Higher prices are fine if you can deliver quality workmanship. What happens when you are charging more than other contractors who offer the same services? If you find that's the case, it's time to realize that you aren't competitive and that you can do one of two things: Improve your competitive position by reducing your costs or be forced out of the market by more efficient producers.
Work out a schedule that shows how much of each task should be accomplished daily and what the daily labor and material budget is. Not only will this schedule help your field crew because it lets them know what daily expectations are, it also gives them an opportunity to plan ahead to make sure that they will have the manpower, materials and equipment needed. And if the project begins to fall behind or run over budget, you can take immediate action.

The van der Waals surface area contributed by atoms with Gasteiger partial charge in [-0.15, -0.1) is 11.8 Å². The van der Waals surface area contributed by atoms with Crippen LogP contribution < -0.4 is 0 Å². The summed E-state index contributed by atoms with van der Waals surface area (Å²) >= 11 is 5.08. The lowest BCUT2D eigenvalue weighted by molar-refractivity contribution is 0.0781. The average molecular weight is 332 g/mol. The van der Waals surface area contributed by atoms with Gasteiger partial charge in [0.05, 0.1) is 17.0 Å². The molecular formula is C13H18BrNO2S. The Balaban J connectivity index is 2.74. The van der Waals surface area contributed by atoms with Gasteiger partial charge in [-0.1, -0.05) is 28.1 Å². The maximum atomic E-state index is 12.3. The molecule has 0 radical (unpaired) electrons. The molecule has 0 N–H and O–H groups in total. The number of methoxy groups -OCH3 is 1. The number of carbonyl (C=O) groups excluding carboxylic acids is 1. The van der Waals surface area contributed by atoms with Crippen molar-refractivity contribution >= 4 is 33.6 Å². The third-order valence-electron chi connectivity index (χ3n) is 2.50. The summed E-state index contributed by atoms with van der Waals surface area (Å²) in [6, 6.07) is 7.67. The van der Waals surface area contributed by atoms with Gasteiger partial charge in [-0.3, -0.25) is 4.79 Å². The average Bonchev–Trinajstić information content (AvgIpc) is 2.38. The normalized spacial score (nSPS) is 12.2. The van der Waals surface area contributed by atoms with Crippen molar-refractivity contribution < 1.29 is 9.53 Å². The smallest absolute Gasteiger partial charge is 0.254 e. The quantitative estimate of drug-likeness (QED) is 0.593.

Determine how you will evaluate the quality of work performed. There are many potential repercussions from sloppy workmanship: it may be rejected by the owner, it may have to be done again, or it may harm your reputation, making it difficult to obtain future work.